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Brooklyn DA Offers Chance to Wipe Out New Yorkers' Open Summons Warrants

By Rosa Goldensohn | September 1, 2015 1:27pm
 Thompson said the problem had been neglected for years.
Thompson said the problem had been neglected for years.
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Spencer Platt/Getty

DOWNTOWN BROOKLYN — Brooklyn’s top prosecutor is reaching out a helping hand to New Yorkers with open warrants for summonses like drinking alcohol in public and riding bikes on the sidewalk.

“We’re going to work together and knock these warrants out,” District Attorney Ken Thompson told DNAinfo New York.

On Sept. 12, he will convene a pop-up courtroom at an East New York church for a session of Begin Again, his program that closes the book on old, neglected warrants before their recipients end up barred from housing or jobs, or in jail for the night.

Lawyers and a judge will help resolve peoples’ warrants without bureaucratic hoops to jump through or fear of arrest, he said.

The city’s summons court system, which covers all five boroughs, is currently bogged down with 1.2 million open warrants and “no real program in place anywhere to deal with them effectively,” he noted.

The reason for the backlog is that every time a summons is issued, a court date is set, even for seemingly minor offenses like making too much noise or littering. If a person misses their court date, a bench warrant is issued under their name. That open warrant shows up in background checks, affecting chances at landing public housing and jobs. If a police officer runs a name and the warrant comes up, authorities are required to arrest the individual on the spot.

This makes for unnecessary jail stays, Thompson said, as well as extra work for his team of lawyers, who get involved any time a person is brought into jail booking.

“If someone walks their dog without a leash, and may be forgetful or can’t go to court for whatever reason, then I think that to have that person brought to us in handcuffs is not the best use of resources,” he said.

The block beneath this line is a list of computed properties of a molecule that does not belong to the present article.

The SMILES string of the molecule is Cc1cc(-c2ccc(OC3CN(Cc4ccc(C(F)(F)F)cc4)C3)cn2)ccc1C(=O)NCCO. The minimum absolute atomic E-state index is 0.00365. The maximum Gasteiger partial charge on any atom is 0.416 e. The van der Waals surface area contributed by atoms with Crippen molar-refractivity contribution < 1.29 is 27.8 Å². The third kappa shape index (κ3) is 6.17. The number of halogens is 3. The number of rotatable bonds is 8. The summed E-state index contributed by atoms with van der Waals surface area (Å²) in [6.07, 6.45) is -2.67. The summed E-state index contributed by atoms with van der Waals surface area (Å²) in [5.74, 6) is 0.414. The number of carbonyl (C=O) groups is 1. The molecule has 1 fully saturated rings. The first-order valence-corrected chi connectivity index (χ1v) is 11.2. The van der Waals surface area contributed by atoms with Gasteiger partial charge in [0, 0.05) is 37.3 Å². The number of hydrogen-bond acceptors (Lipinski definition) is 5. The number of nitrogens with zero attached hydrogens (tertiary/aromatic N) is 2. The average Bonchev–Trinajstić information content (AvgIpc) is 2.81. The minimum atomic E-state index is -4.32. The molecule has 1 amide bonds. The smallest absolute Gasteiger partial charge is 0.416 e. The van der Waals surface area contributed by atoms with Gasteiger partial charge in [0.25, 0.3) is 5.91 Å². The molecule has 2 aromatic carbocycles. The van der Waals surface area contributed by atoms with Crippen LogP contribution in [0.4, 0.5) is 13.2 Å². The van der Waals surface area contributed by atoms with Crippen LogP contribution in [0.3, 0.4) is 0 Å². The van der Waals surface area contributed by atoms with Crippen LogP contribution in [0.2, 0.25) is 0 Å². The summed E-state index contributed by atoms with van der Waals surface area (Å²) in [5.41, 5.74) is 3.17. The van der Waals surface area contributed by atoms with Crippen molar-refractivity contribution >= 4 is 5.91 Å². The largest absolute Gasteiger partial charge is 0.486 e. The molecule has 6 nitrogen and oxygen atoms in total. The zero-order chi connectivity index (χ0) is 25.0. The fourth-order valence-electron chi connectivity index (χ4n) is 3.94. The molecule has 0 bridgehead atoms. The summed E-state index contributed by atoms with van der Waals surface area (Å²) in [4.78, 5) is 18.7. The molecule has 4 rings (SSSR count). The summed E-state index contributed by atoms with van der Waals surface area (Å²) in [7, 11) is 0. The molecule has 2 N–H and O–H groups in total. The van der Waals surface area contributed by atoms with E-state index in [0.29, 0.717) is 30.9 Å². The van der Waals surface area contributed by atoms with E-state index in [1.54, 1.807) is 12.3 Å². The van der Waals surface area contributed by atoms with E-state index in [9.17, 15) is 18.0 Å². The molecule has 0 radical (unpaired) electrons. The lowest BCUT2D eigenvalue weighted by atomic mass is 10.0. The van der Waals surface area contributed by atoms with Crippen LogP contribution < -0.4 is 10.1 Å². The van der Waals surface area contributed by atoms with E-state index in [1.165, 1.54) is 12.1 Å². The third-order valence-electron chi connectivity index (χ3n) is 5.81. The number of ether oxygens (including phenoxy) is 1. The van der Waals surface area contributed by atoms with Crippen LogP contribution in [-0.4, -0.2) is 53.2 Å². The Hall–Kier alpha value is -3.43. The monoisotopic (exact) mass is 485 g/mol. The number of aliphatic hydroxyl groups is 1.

Thompson wants the old tickets cleared up so the people affected — as well as his assistant district attorneys (ADAs) — can move on.

“What I want to do is I want to reserve our ADAs for more serious crimes,” he said.

The event at St. Paul Community Baptist Church is open to all New Yorkers who think they might have an open summons warrant from any borough. The types of offenses that can be resolved there include drinking alcohol in public, disorderly conduct, public urination, being in the park after closing, loitering, unlawful possession of marijuana, trespassing and spitting, among others. Summonses will be vacated and records cleared.

Felonies and misdemeanors will not be subject to the same treatment, but lawyers from Legal Aid will be on hand to advise.

A similar event in June drew more than 1,000 people and resulted in no arrests, Thompson said.

"There was a woman who brought her son and she was so grateful that she was able to get her son’s warrant and summonses taken care of," he said, "and this young man was able to move on without the fear of being arrested. There was a businessman who travels back and forth to South America who got a ticket for walking his dog without a leash and he said that he had intended to pay the ticket but he forgot about it, and there was a bench warrant issued for him.”

Thompson said the summons court system, particularly the practice of issuing bench warrants for anyone who misses their court dates, is “overwhelmed” and in need of repair.

“A bench warrant should be issued for someone who refuses to go to court,” as opposed to those who have forgotten or can’t skip work, he said.

He asked the mayor in a July letter to expand the program to all five boroughs.

“I can’t do enough Begin Agains to even come close to resolving those warrants,” Thompson said. “I would like for it to go citywide.”

Begin Again will run from 9 a.m. to 3 p.m Sept. 12 at 818 Schenk Ave. in Brooklyn.